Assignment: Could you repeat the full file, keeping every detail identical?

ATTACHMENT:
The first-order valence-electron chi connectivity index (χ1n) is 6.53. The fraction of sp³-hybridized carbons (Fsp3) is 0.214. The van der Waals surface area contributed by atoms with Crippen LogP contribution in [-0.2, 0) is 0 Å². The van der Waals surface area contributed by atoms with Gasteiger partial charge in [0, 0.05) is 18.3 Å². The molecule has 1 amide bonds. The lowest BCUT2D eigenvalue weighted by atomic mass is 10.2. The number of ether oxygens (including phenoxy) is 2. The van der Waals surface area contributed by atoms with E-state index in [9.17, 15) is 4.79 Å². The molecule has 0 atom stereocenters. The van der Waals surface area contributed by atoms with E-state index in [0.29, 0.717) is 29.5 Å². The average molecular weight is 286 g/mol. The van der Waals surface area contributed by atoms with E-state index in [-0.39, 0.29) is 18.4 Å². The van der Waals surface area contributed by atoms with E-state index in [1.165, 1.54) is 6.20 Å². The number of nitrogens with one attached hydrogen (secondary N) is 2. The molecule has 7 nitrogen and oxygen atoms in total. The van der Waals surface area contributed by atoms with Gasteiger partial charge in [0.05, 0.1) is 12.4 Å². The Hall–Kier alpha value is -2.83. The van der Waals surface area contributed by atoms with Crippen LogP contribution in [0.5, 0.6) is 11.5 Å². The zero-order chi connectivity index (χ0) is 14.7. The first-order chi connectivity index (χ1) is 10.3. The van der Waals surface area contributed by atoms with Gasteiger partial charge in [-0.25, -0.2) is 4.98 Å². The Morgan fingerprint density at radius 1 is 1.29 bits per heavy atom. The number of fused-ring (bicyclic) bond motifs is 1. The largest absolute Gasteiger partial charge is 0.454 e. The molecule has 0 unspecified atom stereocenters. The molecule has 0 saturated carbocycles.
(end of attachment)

The first-order valence-electron chi connectivity index (χ1n) is 6.53. The fraction of sp³-hybridized carbons (Fsp3) is 0.214. The van der Waals surface area contributed by atoms with Crippen LogP contribution in [-0.2, 0) is 0 Å². The van der Waals surface area contributed by atoms with Gasteiger partial charge in [0, 0.05) is 18.3 Å². The molecule has 1 amide bonds. The lowest BCUT2D eigenvalue weighted by atomic mass is 10.2. The number of ether oxygens (including phenoxy) is 2. The van der Waals surface area contributed by atoms with E-state index in [9.17, 15) is 4.79 Å². The molecule has 0 atom stereocenters. The van der Waals surface area contributed by atoms with E-state index in [0.29, 0.717) is 29.5 Å². The average molecular weight is 286 g/mol. The van der Waals surface area contributed by atoms with E-state index in [-0.39, 0.29) is 18.4 Å². The van der Waals surface area contributed by atoms with E-state index in [1.165, 1.54) is 6.20 Å². The number of nitrogens with one attached hydrogen (secondary N) is 2. The molecule has 7 nitrogen and oxygen atoms in total. The van der Waals surface area contributed by atoms with Gasteiger partial charge in [0.05, 0.1) is 12.4 Å². The Hall–Kier alpha value is -2.83. The van der Waals surface area contributed by atoms with Crippen LogP contribution in [0.5, 0.6) is 11.5 Å². The zero-order chi connectivity index (χ0) is 14.7. The first-order chi connectivity index (χ1) is 10.3. The van der Waals surface area contributed by atoms with Gasteiger partial charge in [-0.25, -0.2) is 4.98 Å². The Morgan fingerprint density at radius 1 is 1.29 bits per heavy atom. The number of fused-ring (bicyclic) bond motifs is 1. The largest absolute Gasteiger partial charge is 0.454 e. The molecule has 0 unspecified atom stereocenters. The molecule has 0 saturated carbocycles.